The central, axial chain of Armenian highland ridges, running from west to east across Western Armenia, is called the Anti-Taurus. In the west, the Anti-Taurus departs to the north from the Central (Cilician) Taurus, and, passing right in the middle of the Armenian plateau, parallel to the Eastern (Armenian) Taurus, ends in the east at the Ararat peaks..
Most of the Armenian Highlands is in present-day eastern Anatolia, and also includes northwestern Iran, all of Armenia, southern Georgia, and western Azerbaijan. Its northeastern parts are also known as Lesser Caucasus, which is a center of Armenian culture.
From 4000 to 1000 BC, tools and trinkets of copper, bronze and iron were commonly produced in this region and traded in neighboring lands where those metals were less abundant. It is also traditionally believed to be one of the possible locations of the Garden of Eden.
The Armenian Plateau has been called the "epicenter of the Iron Age", since it appears to be the location of the first appearance of Iron Age metallurgy in the late 2nd millennium BC. In the Early Iron Age, the Kingdom of Van controlled much of the region, until it was overthrown by the Medes and Orontid dynasty.
In the Epic of Gilgamesh, the land of Aratta is placed in a geographic space that could be describing the Armenian plateau. In Antiquity, the population living on the Highlands was ethnically diverse, but in the Achaemenid period (550–330 BC), Armenian-speakers came to prominence. Recent studies have shown that Armenians are indigenous to the Armenian Highlands and form a distinct genetic isolate in the region. There are signs of considerable genetic admixture in Armenians between 3000 BC and 2000 BC, these mixture dates also coincide with the legendary establishment of Armenia in 2492 BCE, but they subside to insignificant levels since 1200 BC, remaining stable until today.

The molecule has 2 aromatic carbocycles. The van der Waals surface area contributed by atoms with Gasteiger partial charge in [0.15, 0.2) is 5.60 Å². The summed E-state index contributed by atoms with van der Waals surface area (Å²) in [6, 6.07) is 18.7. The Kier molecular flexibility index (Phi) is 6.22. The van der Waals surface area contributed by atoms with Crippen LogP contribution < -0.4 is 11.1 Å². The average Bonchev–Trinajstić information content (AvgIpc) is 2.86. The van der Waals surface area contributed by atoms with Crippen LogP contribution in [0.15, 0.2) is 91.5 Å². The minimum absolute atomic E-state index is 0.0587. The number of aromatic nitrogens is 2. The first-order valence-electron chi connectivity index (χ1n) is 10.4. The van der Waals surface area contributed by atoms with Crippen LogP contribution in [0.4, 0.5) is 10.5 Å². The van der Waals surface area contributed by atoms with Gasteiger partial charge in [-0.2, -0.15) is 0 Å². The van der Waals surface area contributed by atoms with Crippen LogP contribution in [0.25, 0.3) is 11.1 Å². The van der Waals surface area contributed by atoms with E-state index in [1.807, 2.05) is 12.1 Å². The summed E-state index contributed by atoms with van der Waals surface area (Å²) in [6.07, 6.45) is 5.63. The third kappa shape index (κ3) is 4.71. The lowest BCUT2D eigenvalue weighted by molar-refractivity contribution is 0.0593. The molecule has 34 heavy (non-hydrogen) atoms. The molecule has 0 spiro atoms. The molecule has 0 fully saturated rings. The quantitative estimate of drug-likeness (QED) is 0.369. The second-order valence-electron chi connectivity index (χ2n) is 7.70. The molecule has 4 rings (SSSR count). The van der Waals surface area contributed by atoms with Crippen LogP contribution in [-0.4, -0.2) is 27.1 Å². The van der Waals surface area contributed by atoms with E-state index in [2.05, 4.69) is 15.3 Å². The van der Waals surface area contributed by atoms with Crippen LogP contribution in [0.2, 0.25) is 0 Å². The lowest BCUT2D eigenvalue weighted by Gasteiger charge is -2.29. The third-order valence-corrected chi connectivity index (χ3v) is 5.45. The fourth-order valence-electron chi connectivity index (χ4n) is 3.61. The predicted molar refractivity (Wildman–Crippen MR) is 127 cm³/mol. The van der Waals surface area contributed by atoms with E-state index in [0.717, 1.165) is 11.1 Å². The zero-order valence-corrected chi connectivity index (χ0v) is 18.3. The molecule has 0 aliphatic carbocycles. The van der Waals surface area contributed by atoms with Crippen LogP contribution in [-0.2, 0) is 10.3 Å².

Middle Ages: Turkish and Persian conquests
Seljuk Turks first arrived in the Armenian highlands in the 1040s and expanded westward conquering territories and populating the peninsula until finally the Ottoman Empire was declared in 1299. The Seljuks victory at the Battle of Manzikert ushered in the most catastrophic four and a half centuries in Armenia's history. Most of the Armenian population suffered an unrelenting devastation, but Ruben I, Prince of Armenia led some of the Armenians out of the highlands and escaped into the mountains of Cilicia where they founded a new principality that was not in the Turkish line of fire.
Armenia's troubles began with the Seljuks but there was more to come. In the early 13th century, as various peoples fled from the advancing Mongol onslaught, the highlands were once again disturbed by the migrations of the Karluk and Kharizmian peoples. The Mongols, who did not distinguish between Christianity and Islam, reached the highlands in 1235. With their arrival, Armenia became part of "the East" in its entirety for the first time since the territory was partitioned during the Byzantine–Sasanian wars. Considered the successors of the Abbasids, Sassanidss and Seljuks, the Mongols eventually converted to Islam and established their dynasty in Azerbaijan.